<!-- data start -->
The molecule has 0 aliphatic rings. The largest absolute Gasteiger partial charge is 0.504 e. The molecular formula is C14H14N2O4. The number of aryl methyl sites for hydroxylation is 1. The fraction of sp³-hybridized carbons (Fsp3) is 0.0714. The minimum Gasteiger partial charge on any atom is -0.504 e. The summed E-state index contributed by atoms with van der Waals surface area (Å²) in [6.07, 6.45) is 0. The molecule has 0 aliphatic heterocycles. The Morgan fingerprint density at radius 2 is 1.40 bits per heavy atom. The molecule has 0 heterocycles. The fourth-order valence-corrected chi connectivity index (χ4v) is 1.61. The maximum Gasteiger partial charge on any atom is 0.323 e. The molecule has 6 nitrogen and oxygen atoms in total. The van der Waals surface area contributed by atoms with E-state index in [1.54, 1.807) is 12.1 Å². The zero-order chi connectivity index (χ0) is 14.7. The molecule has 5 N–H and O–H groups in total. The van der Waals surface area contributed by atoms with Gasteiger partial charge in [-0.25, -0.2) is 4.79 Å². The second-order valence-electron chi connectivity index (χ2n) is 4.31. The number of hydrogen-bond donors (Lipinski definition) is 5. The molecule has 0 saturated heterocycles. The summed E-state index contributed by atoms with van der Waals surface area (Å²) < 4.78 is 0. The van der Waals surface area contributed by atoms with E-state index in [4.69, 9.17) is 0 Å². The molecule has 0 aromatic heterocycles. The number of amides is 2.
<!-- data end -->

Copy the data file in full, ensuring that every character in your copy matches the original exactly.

The molecule has 0 aliphatic rings. The largest absolute Gasteiger partial charge is 0.504 e. The molecular formula is C14H14N2O4. The number of aryl methyl sites for hydroxylation is 1. The fraction of sp³-hybridized carbons (Fsp3) is 0.0714. The minimum Gasteiger partial charge on any atom is -0.504 e. The summed E-state index contributed by atoms with van der Waals surface area (Å²) in [6.07, 6.45) is 0. The molecule has 0 aliphatic heterocycles. The Morgan fingerprint density at radius 2 is 1.40 bits per heavy atom. The molecule has 0 heterocycles. The fourth-order valence-corrected chi connectivity index (χ4v) is 1.61. The maximum Gasteiger partial charge on any atom is 0.323 e. The molecule has 6 nitrogen and oxygen atoms in total. The van der Waals surface area contributed by atoms with E-state index in [1.54, 1.807) is 12.1 Å². The zero-order chi connectivity index (χ0) is 14.7. The molecule has 5 N–H and O–H groups in total. The van der Waals surface area contributed by atoms with Gasteiger partial charge in [-0.25, -0.2) is 4.79 Å². The second-order valence-electron chi connectivity index (χ2n) is 4.31. The number of hydrogen-bond donors (Lipinski definition) is 5. The molecule has 0 saturated heterocycles. The summed E-state index contributed by atoms with van der Waals surface area (Å²) < 4.78 is 0. The van der Waals surface area contributed by atoms with E-state index in [4.69, 9.17) is 0 Å². The molecule has 0 aromatic heterocycles. The number of amides is 2.